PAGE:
In the NDIS, therapeutic supports are delivered by a broad range of qualified professionals. They also account for one of the largest groups of funded supports in the Scheme.
Many therapeutic supports are delivered by allied health professionals (e.g., an occupational therapist) – university qualified professionals with specialised expertise in developing and implementing strategies to help build a participant’s capacity for independence.
Therapeutic supports can be delivered by a range of professionals, if their qualifications align with the NDIS Pricing Arrangements and Price Limits. For example, a qualified music therapist who’s registered with the Australian Music Therapy Association can deliver therapeutic supports to NDIS participants.
Takeaway: If you’re providing therapeutic supports to an NDIS participant and charging as an allied health professional, you’re required to have the correct credentials to provide the therapies the NDIA recognises. Generally, alternative therapies aren’t funded under an NDIS plan, and established therapies are much more likely to be funded. But, if an alternative support meets the NDIA’s reasonable and necessary criteria, it may qualify and be covered.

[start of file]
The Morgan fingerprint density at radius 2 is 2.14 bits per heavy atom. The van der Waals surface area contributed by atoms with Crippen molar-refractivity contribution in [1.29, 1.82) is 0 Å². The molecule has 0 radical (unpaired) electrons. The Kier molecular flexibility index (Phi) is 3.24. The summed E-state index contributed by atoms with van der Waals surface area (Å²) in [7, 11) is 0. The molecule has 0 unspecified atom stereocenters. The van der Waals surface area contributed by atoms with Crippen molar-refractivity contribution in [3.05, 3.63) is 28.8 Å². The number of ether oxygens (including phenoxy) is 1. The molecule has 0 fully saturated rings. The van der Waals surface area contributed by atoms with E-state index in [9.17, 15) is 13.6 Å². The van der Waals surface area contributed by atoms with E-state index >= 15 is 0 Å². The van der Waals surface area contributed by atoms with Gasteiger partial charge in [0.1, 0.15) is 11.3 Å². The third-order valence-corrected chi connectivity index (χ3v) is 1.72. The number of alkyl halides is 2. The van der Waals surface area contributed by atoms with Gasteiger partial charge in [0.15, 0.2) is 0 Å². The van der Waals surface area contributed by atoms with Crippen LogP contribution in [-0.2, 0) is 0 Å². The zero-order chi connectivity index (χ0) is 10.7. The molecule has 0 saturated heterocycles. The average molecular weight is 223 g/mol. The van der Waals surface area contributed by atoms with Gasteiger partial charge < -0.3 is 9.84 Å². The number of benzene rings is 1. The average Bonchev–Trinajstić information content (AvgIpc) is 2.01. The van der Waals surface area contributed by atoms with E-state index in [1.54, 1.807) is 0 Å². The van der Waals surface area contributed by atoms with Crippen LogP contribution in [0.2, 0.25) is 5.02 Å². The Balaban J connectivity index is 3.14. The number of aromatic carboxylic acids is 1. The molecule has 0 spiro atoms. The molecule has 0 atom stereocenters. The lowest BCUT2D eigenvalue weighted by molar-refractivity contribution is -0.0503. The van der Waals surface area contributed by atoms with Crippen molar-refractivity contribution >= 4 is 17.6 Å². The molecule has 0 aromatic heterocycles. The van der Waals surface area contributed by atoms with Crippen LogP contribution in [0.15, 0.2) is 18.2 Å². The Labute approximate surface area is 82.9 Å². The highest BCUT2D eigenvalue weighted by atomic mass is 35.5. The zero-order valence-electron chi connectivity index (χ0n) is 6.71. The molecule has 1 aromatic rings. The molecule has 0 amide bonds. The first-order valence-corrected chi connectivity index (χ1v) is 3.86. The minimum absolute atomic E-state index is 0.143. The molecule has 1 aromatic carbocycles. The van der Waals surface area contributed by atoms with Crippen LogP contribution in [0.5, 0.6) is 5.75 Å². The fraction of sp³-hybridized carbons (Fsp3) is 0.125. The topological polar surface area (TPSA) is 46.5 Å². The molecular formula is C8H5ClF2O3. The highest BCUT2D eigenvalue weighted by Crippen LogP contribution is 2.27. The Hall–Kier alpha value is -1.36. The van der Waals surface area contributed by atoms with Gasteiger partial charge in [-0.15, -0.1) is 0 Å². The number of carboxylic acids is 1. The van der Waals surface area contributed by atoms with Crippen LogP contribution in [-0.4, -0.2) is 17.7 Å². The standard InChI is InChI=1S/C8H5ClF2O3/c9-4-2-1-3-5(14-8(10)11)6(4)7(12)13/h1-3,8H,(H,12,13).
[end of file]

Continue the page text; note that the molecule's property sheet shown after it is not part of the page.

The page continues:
The NDIA requires providers to claim within the rates set out in the NDIS Pricing Arrangements and Price Limits. If a claim exceeds those rates, it indicates a provider is either using the wrong line item or charging above the approved rate. Below are two examples:
Takeaway: Be sure your claim doesn’t exceed the NDIS Pricing Arrangements and Price Limits, and if it does, check it contains the right line item code.
The NDIS Pricing Arrangements and Price Limits is continually changing and sometimes providers submit claims with line item codes that no longer exist.
For example, from 1 January 2024, providers will need to claim for group-based supports under new pricing arrangements from the NDIA. If providers claim under the old method after this time, their claim will be declined, and they’ll need to resubmit it using the new pricing arrangements.
Takeaway: Be sure the line item code you’re claiming against is current.
Stated supports are prescriptive, meaning funding is allocated for a specific support or service that can’t be deviated from. This is an NDIA requirement that we adhere to and that’s why it’s vital for providers to understand whether the service or support they’re offering is funded in a client’s plan – or whether the client intends to seek a plan reassessment or pay privately. Having a service agreement in place is another important step to help providers reduce the likelihood of a claim being declined.
Takeaway: Ask your client if they have funding included in their plan for the stated support you’re providing. If they don’t, discuss next steps with them – such as a plan reassessment – and what they’d like to do. And make sure you lock in a service agreement.
The NDIA has other claiming rules that providers are expected to adhere to as well. Here’s just a few:
If you need help or a second opinion about line items or claims, we’re here to help. You can email us at [email protected] or call us on 1800 861 272 from 8am-6pm (SA time), Monday to Friday.